I, like many others at the time, was cautiously excited for 2008’s “Iron Man.” Comic book movies were booming, but they seemed to have peaked. Just a few years before “Iron Man” we were thoroughly let down by “Spider-Man 3,” “X-Men: The Last Stand,” and most of us avoided “Elektra.” But nonetheless, after a few trailer and some spy photos of an actor in a practical suit of armor got me excited, I left a Sunday morning shift at work and made my way to a matinee showing of “Iron Man.” We know now there was more riding on the film than anyone suspected. “If the movie had flopped, there would be no more Marvel Studios” is the quote most often thrown around. Obviously, it didn’t. Filmed on a now meager $140 million budget, “Iron Man” defied expectations and made nearly $600 million. And with a post-credits scene that most first-time viewers missed, the Marvel Cinematic Universe was tentatively born.
Four years later, “The Avengers” left me feeling giddy and awestruck. “Holy crap,” I said to my then-girlfriend in the theater, “They actually did this. This is really happening.” I hadn’t thought about what a feat it was until the giant A logo was on the screen. The film wasn’t meager at all: filmed on a $220 million budget, “The Avengers” cleaned up at the box office, making Disney & Marvel $1.5 billion, putting it soundly behind “Avatar” and “Titanic” (at the time, that is: it’s since been pushed further down by “Jurassic World” and “The Force Awakens”).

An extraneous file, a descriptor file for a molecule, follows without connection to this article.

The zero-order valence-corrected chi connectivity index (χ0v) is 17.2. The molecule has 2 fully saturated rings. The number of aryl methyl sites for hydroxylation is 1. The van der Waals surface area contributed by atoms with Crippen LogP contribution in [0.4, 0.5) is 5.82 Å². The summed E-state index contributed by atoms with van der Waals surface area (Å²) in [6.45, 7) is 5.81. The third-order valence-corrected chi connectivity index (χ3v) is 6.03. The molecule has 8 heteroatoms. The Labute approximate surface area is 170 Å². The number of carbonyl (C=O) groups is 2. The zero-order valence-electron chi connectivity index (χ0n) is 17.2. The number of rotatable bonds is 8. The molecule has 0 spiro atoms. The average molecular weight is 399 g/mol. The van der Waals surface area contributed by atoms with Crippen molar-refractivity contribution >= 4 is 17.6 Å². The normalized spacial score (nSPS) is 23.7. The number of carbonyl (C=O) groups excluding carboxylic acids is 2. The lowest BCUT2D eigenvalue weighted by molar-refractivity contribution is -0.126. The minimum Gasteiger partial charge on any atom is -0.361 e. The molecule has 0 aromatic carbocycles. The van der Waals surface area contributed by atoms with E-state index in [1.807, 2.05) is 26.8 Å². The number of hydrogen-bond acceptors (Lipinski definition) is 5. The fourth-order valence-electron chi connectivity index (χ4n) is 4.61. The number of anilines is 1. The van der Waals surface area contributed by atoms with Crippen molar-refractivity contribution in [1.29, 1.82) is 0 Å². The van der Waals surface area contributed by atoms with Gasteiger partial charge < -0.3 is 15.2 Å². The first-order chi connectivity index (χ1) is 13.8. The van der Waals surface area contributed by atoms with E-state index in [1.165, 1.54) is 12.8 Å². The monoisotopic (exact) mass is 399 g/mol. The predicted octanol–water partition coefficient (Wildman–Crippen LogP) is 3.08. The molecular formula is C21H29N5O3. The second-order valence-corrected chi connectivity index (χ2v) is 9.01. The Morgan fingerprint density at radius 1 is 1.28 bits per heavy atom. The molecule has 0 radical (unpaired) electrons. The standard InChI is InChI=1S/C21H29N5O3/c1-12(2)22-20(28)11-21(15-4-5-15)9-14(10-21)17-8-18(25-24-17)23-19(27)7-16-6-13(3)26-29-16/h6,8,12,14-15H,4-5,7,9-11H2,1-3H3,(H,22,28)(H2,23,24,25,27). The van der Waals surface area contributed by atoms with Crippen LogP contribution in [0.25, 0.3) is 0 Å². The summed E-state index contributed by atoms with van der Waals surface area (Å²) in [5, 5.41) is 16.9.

It’s hard to believe the joy and wonder of “The Avengers” was five years ago. It’s now 2017. “Guardians of the Galaxy Vol. 2” comes out this weekend, and I am exhausted.
Much like it’s comic book counterpart, the big event feel of the Marvel Cinematic Universe is finally wearing thin. “Captain America: Civil War” was a great movie; tons of well-choreographed action, snappy and engaging writing and a plot that kept readers guessing. But trying to look at it beyond itself becomes an exercise in frustration, a treasure trove of “How did we get here?” “Civil War” is the 13th film in the Marvel Cinematic Universe, and there’s a little something from practically every film here.
There’s no sign of slowing down, either. Marvel has films slated all the way up to 2020, and that’s just the ones we know about. New characters are introduced annually, and integrated immediately; Benedict Cumberbatch’s “Doctor Strange” is set to turn up not only in this year’s “Thor: Ragnarok” but in the upcoming “Infinity War” as well.
New fans aren’t getting lost; the films remain self-contained, to a degree. But could you imagine being a new fan walking into “Thor: Ragnarok?” The two “Thor” movies won’t cut it. Why is Hulk here? What are The Avengers? The result is a long, snarled mess of continuity that will soon turn off fans as much as it entices.
The Marvel Cinematic Universe shows no signs of slowing down, though it may be radically changing soon. Recent interviews have implied the theoretical “Phase 4” after “Infinity Gauntlet” won’t really be a fourth phase and may resemble something completely different. This could, of course, mean anything, from a retitling to a reboot; the presence of the Infinity Gauntlet means all roads are open. If Marvel is smart, hopefully, this will be the opportunity they use to make a less exhausting and more accessible Cinematic Universe.